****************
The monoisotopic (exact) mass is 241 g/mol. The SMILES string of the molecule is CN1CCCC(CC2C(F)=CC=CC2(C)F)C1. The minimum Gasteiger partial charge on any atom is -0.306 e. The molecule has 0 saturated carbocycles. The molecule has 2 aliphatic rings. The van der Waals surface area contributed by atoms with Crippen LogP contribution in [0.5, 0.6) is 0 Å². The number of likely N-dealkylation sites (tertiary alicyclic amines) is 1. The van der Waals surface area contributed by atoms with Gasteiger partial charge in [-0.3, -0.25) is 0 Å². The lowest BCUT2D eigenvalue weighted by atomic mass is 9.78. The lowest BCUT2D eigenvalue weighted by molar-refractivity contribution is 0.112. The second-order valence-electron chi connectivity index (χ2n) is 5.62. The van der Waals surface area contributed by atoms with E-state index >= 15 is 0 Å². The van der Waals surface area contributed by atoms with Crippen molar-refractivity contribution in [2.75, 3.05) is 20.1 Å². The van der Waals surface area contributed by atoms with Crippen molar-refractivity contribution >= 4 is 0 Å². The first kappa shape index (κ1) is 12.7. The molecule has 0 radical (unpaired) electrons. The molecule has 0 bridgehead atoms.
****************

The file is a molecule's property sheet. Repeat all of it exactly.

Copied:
The monoisotopic (exact) mass is 241 g/mol. The SMILES string of the molecule is CN1CCCC(CC2C(F)=CC=CC2(C)F)C1. The minimum Gasteiger partial charge on any atom is -0.306 e. The molecule has 0 saturated carbocycles. The molecule has 2 aliphatic rings. The van der Waals surface area contributed by atoms with Crippen LogP contribution in [0.5, 0.6) is 0 Å². The number of likely N-dealkylation sites (tertiary alicyclic amines) is 1. The van der Waals surface area contributed by atoms with Gasteiger partial charge in [-0.3, -0.25) is 0 Å². The lowest BCUT2D eigenvalue weighted by atomic mass is 9.78. The lowest BCUT2D eigenvalue weighted by molar-refractivity contribution is 0.112. The second-order valence-electron chi connectivity index (χ2n) is 5.62. The van der Waals surface area contributed by atoms with E-state index >= 15 is 0 Å². The van der Waals surface area contributed by atoms with Crippen molar-refractivity contribution in [2.75, 3.05) is 20.1 Å². The van der Waals surface area contributed by atoms with Crippen molar-refractivity contribution >= 4 is 0 Å². The first kappa shape index (κ1) is 12.7. The molecule has 0 radical (unpaired) electrons. The molecule has 0 bridgehead atoms.